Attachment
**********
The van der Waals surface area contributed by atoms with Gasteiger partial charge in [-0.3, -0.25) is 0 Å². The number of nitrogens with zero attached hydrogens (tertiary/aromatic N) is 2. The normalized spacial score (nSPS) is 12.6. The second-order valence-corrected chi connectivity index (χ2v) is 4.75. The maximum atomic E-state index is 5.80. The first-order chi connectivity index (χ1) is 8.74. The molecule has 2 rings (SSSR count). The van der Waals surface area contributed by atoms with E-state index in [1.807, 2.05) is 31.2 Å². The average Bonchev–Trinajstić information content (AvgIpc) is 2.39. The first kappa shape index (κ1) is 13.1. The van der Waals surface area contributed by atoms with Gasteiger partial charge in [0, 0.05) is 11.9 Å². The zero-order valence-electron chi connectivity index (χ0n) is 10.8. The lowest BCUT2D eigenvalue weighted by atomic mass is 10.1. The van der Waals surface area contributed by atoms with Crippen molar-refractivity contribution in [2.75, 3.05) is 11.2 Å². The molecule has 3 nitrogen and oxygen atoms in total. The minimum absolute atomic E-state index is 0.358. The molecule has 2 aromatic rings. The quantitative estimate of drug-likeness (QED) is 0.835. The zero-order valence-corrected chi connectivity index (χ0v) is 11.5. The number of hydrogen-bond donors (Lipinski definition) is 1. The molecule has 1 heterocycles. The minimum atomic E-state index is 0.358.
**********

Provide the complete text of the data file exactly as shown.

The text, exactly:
The van der Waals surface area contributed by atoms with Gasteiger partial charge in [-0.3, -0.25) is 0 Å². The number of nitrogens with zero attached hydrogens (tertiary/aromatic N) is 2. The normalized spacial score (nSPS) is 12.6. The second-order valence-corrected chi connectivity index (χ2v) is 4.75. The maximum atomic E-state index is 5.80. The first-order chi connectivity index (χ1) is 8.74. The molecule has 2 rings (SSSR count). The van der Waals surface area contributed by atoms with E-state index in [1.807, 2.05) is 31.2 Å². The average Bonchev–Trinajstić information content (AvgIpc) is 2.39. The first kappa shape index (κ1) is 13.1. The van der Waals surface area contributed by atoms with Gasteiger partial charge in [0, 0.05) is 11.9 Å². The zero-order valence-electron chi connectivity index (χ0n) is 10.8. The lowest BCUT2D eigenvalue weighted by atomic mass is 10.1. The van der Waals surface area contributed by atoms with Crippen molar-refractivity contribution in [2.75, 3.05) is 11.2 Å². The molecule has 3 nitrogen and oxygen atoms in total. The minimum absolute atomic E-state index is 0.358. The molecule has 2 aromatic rings. The quantitative estimate of drug-likeness (QED) is 0.835. The zero-order valence-corrected chi connectivity index (χ0v) is 11.5. The number of hydrogen-bond donors (Lipinski definition) is 1. The molecule has 1 heterocycles. The minimum atomic E-state index is 0.358.